Hur’s new novel offers a suspenseful search for family secrets, populated with ghosts and Korean folk stories.
Not being able to go home again resembles the nature of trauma: it can be located, but it cannot be solved.
When Henry enters a Walmart to steal medicine for his sick child, he glances up to see an American flag dangling from its side, “turning its stripes into prison cell bars.” With thirty-eight cents in his pocket, he struggles to focus on his mission while being enticed and overwhelmed by the abundance of goods on […]
Nors achieves exquisite interiority in these narratives, burrowing so precisely into a character’s memory and revealing its ever-present nature in the mind.
Missaghi’s book maps the city and its dead, maps the way women move and act in public and private spaces in the city, maps history and overlaps it with a present.
The seventy-one pieces in this dexterous, surprising collection are often weird and unexpectedly weighty, particularly for such trim stories, like Lydia Davis by way of David Lynch.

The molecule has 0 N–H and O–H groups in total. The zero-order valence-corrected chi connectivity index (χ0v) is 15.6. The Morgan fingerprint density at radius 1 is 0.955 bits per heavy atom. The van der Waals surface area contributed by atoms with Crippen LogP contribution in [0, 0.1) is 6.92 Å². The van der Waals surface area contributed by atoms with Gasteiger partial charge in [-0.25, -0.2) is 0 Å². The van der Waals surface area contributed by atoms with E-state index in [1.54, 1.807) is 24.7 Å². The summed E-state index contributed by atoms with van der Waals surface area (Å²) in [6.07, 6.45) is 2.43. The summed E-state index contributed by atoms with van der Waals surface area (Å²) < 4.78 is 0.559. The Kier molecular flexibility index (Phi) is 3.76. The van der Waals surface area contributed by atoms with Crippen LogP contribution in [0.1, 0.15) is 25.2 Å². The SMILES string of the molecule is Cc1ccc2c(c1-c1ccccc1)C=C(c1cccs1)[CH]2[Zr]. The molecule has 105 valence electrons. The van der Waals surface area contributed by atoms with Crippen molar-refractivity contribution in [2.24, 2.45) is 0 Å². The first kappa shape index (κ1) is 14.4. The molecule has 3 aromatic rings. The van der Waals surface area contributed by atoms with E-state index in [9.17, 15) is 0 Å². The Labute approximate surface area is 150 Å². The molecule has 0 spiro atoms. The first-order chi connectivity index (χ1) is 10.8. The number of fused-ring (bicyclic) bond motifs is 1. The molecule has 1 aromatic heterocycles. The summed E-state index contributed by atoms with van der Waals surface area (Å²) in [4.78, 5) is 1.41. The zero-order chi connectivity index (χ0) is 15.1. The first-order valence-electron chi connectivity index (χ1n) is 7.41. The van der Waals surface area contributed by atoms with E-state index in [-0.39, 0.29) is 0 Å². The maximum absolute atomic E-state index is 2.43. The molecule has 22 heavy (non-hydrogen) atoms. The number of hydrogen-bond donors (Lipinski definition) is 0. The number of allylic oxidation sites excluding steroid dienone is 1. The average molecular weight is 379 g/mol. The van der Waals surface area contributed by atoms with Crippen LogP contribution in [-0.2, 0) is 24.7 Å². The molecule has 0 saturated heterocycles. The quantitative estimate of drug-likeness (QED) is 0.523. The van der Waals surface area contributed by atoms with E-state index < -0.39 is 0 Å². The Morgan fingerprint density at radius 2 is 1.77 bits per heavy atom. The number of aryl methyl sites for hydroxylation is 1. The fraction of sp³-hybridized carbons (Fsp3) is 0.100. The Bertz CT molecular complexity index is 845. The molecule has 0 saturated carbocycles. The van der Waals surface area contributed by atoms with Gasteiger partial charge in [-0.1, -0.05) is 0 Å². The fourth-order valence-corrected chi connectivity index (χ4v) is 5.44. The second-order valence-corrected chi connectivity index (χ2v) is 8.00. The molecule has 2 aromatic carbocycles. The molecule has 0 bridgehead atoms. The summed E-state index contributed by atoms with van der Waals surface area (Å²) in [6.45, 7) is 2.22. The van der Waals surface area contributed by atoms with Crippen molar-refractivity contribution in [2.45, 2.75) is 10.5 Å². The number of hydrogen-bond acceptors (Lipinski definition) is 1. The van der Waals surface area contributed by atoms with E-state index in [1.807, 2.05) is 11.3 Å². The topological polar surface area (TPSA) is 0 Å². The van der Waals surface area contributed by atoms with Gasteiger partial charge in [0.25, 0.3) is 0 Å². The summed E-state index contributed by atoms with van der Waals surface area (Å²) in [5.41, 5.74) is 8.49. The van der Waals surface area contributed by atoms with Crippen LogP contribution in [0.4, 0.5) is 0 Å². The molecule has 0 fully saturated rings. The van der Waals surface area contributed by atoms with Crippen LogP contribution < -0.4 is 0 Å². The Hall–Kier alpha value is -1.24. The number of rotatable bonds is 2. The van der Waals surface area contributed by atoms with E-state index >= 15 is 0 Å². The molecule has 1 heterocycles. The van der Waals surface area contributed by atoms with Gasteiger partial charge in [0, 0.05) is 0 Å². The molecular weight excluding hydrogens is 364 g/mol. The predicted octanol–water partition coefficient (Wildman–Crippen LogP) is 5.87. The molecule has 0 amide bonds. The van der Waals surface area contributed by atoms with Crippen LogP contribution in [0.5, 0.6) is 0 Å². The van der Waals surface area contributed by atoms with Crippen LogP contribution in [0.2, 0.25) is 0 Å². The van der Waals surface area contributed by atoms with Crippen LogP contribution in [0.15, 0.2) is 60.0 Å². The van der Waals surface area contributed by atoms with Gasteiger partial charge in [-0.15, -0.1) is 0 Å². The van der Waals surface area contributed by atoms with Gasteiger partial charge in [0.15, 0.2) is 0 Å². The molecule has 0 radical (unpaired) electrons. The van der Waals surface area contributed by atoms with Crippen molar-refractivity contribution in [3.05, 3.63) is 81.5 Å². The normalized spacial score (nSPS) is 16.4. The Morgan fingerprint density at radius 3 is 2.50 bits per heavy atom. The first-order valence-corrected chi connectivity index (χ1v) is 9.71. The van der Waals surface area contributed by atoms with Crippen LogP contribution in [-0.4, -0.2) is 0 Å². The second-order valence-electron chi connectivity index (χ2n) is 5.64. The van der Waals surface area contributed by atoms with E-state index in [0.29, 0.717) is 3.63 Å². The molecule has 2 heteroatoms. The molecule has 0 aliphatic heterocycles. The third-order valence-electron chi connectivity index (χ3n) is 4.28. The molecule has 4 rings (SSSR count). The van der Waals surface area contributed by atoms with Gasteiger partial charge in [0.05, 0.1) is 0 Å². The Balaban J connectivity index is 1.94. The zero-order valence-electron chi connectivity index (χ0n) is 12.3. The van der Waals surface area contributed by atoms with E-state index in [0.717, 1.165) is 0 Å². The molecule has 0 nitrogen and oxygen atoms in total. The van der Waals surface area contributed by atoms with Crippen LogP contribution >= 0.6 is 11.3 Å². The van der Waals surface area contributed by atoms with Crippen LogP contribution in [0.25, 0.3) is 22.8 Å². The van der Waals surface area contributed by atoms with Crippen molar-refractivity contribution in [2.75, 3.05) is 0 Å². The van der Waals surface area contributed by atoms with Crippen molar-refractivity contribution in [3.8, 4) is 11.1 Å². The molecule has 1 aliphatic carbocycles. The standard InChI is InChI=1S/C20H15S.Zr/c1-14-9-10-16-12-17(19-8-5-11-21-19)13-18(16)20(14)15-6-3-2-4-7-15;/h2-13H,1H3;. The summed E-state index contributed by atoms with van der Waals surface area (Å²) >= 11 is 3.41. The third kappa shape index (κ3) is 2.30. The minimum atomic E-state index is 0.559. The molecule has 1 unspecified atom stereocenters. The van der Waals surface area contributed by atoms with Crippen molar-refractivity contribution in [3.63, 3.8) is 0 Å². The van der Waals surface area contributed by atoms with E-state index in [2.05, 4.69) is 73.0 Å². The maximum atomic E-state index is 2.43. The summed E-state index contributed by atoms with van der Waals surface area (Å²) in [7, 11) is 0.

As we share the same codified language predilections, we share the same thoughts and perceptions. The Queen’s English is the enemy of the nonnormative.
The approach feels organic, echoing the experience of families receiving letters from Vietnam “in lots of three or more.” The missives are read “straight through and out of order.”
Boyles has written stories of surprising range, while maintaining a focus on how human beings—particularly men—are imperiling our planet through careless exploitation and short-term economic goals.
Laynie Jackman darts across the country “taking leave of the dead” by dispersing the belongings of lost loved ones.